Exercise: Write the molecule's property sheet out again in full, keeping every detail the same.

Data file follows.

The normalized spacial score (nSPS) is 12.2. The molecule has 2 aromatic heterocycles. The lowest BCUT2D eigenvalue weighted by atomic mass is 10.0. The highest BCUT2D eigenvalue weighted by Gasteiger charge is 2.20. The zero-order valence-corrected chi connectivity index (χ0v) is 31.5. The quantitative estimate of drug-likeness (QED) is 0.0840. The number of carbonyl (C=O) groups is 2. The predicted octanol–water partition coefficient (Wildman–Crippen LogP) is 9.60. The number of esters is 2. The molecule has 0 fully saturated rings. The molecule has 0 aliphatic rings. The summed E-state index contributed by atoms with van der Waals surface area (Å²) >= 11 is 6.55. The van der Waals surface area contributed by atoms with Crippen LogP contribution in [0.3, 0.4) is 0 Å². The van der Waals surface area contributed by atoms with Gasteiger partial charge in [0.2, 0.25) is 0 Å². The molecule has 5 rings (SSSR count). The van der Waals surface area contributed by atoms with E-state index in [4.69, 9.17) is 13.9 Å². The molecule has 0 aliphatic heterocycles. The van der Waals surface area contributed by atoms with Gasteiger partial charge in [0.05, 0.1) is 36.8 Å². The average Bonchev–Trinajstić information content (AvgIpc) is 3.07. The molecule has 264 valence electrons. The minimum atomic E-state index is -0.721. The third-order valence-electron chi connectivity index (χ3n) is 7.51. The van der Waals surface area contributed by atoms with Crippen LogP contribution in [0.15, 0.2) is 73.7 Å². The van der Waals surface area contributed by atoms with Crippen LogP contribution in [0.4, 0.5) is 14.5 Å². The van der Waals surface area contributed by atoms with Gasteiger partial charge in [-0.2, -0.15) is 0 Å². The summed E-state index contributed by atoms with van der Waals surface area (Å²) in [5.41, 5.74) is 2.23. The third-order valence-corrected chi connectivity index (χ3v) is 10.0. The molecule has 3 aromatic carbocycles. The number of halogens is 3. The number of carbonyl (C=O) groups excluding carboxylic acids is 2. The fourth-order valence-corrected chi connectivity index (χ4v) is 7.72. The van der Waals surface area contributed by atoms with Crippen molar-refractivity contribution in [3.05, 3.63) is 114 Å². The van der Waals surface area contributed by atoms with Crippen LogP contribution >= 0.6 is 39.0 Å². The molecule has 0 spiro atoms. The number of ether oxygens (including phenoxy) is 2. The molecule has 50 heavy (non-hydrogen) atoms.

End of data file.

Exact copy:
The normalized spacial score (nSPS) is 12.2. The molecule has 2 aromatic heterocycles. The lowest BCUT2D eigenvalue weighted by atomic mass is 10.0. The highest BCUT2D eigenvalue weighted by Gasteiger charge is 2.20. The zero-order valence-corrected chi connectivity index (χ0v) is 31.5. The quantitative estimate of drug-likeness (QED) is 0.0840. The number of carbonyl (C=O) groups is 2. The predicted octanol–water partition coefficient (Wildman–Crippen LogP) is 9.60. The number of esters is 2. The molecule has 0 fully saturated rings. The molecule has 0 aliphatic rings. The summed E-state index contributed by atoms with van der Waals surface area (Å²) >= 11 is 6.55. The van der Waals surface area contributed by atoms with Crippen LogP contribution in [0.3, 0.4) is 0 Å². The van der Waals surface area contributed by atoms with Gasteiger partial charge in [0.2, 0.25) is 0 Å². The molecule has 5 rings (SSSR count). The van der Waals surface area contributed by atoms with E-state index in [4.69, 9.17) is 13.9 Å². The molecule has 0 aliphatic heterocycles. The van der Waals surface area contributed by atoms with Gasteiger partial charge in [0.05, 0.1) is 36.8 Å². The average Bonchev–Trinajstić information content (AvgIpc) is 3.07. The molecule has 264 valence electrons. The minimum atomic E-state index is -0.721. The third-order valence-electron chi connectivity index (χ3n) is 7.51. The van der Waals surface area contributed by atoms with Crippen LogP contribution in [0.15, 0.2) is 73.7 Å². The van der Waals surface area contributed by atoms with Crippen LogP contribution in [0.4, 0.5) is 14.5 Å². The van der Waals surface area contributed by atoms with Gasteiger partial charge in [-0.2, -0.15) is 0 Å². The summed E-state index contributed by atoms with van der Waals surface area (Å²) in [5.41, 5.74) is 2.23. The third-order valence-corrected chi connectivity index (χ3v) is 10.0. The molecule has 3 aromatic carbocycles. The number of halogens is 3. The number of carbonyl (C=O) groups excluding carboxylic acids is 2. The fourth-order valence-corrected chi connectivity index (χ4v) is 7.72. The van der Waals surface area contributed by atoms with Crippen molar-refractivity contribution in [3.05, 3.63) is 114 Å². The van der Waals surface area contributed by atoms with Crippen LogP contribution >= 0.6 is 39.0 Å². The molecule has 0 spiro atoms. The number of ether oxygens (including phenoxy) is 2. The molecule has 50 heavy (non-hydrogen) atoms.